Sporting activity continues to grow
More and more Swiss are doing regular exercise, with an average of CHF2,500 ($2,800) being spent on sport every year, according to a study by the Federal Sports Office.
“Sport Switzerland 2014”, released on Thursday, surveyed 10,652 people aged 15-74. Previous surveys had been carried out in 2000 and 2008.
The latest edition found that the trend was for people to do either a lot of sport or none at all: the percentage of people working up a sweat at least once a week rose from 63% in 2000 and 67% in 2008 to 69% this year.
The most noticeable increase has been among those who do sport for more than three hours a week: 36% in 2000, 40% in 2008 and 44% in 2014.
The percentage of people who do no physical exercise has remained stable at 26% since 2000.
While there is hardly any difference in sporting activity between cities and rural areas, more sport is done in German-speaking Switzerland than in the rest of the country.
That said, activity in French-speaking Switzerland has caught up, with lifestyle activities such as hiking, swimming, jogging and going to the gym becoming more popular among women and older people there.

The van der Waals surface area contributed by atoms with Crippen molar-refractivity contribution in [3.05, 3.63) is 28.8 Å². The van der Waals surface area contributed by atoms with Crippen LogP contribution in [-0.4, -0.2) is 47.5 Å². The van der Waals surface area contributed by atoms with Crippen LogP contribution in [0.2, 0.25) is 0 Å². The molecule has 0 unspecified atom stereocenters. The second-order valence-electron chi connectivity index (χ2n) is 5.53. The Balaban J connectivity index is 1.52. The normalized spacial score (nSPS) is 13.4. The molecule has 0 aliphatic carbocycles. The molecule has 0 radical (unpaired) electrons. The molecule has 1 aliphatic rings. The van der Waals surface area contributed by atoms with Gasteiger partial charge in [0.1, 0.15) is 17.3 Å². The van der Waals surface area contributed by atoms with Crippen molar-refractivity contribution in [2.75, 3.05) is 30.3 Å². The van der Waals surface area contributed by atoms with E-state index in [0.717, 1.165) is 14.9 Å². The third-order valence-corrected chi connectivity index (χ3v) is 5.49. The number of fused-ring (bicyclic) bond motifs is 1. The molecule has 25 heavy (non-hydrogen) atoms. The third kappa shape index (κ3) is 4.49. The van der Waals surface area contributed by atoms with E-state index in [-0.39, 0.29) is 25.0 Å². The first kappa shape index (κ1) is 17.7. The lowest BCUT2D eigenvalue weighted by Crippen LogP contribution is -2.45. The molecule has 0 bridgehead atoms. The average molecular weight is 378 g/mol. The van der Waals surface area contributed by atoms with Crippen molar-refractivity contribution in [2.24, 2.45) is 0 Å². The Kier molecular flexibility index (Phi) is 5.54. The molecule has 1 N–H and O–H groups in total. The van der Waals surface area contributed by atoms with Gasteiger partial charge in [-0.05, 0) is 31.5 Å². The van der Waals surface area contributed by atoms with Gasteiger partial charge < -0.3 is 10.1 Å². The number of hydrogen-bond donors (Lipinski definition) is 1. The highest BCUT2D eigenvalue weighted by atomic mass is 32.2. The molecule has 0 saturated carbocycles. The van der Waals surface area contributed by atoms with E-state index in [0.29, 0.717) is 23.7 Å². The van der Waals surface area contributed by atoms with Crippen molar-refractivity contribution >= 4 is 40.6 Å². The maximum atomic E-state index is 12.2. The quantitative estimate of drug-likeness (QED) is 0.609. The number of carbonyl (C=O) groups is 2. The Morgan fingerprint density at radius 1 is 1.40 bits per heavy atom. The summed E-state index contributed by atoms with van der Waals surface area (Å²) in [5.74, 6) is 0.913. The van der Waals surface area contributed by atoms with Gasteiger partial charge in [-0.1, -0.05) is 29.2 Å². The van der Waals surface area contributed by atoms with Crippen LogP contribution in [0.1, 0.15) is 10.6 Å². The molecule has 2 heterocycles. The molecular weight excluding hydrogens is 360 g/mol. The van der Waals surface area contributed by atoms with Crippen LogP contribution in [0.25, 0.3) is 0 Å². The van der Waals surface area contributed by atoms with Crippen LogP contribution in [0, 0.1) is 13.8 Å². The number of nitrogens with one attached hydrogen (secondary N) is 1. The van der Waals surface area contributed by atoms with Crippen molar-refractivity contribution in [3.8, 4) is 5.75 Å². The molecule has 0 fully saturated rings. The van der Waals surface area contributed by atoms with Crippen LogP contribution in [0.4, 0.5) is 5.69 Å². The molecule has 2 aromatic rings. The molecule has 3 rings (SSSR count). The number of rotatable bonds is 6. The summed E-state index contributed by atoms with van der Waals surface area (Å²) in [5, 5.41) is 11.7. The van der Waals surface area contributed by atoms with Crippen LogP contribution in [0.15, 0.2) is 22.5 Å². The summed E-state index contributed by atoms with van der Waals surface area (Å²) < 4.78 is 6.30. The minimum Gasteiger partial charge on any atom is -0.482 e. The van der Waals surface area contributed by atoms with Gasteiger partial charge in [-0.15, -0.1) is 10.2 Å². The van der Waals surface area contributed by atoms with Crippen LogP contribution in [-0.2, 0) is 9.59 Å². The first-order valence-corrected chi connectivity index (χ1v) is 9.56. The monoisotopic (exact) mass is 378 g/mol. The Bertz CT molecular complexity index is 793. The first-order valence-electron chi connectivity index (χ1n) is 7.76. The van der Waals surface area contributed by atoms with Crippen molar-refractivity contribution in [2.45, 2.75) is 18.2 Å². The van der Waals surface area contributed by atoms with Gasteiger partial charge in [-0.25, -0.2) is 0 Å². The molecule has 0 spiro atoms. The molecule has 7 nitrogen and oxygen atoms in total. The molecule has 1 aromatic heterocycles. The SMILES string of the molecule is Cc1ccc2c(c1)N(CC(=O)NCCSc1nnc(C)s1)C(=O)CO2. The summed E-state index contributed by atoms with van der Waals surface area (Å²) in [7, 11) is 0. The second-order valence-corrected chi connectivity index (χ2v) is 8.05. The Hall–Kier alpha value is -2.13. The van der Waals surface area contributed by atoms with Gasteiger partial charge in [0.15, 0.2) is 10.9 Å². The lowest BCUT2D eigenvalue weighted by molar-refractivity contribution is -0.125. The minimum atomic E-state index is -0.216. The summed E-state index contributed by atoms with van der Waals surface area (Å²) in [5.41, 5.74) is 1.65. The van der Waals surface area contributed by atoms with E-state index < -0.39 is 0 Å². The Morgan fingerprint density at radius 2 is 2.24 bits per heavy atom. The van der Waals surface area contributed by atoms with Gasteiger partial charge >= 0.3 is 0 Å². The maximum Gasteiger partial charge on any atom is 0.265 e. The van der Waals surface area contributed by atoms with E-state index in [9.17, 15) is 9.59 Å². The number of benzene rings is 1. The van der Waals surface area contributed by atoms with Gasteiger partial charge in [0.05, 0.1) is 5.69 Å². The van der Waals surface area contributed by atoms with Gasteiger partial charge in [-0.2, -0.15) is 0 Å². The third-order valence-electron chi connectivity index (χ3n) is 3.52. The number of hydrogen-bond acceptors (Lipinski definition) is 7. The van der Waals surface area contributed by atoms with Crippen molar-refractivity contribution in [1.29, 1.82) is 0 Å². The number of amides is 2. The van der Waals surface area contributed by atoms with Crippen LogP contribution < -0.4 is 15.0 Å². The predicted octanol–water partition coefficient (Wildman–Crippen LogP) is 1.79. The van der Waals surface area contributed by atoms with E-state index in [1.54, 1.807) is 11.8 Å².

In general, women do as much sport as men (60% of women and 62% of men do at least two hours of sport a week). Unlike previously, a lot of sport is done among all ages, with activity among retired people clearly increasing in recent years.
Main reasons given by virtually everyone for doing sport are enjoying nature, health benefits, enjoyment and switching off from the stresses of daily life.
A quarter of the Swiss population is a member of a sporting association and a sixth goes to the gym on a regular basis.
Also, 40% of Swiss have taken a holiday in the past 12 months in which sport was a central factor. However, every year 8% of the population have an accident during sport.
Even among those who consider sweating a sign of illness, eight out of ten Swiss follow sport in the media.
In compliance with the JTI standards
More: SWI swissinfo.ch certified by the Journalism Trust Initiative
Contributions under this article have been turned off. You can find an overview of ongoing debates with our journalists here. Please join us!
If you want to start a conversation about a topic raised in this article or want to report factual errors, email us at firstname.lastname@example.org.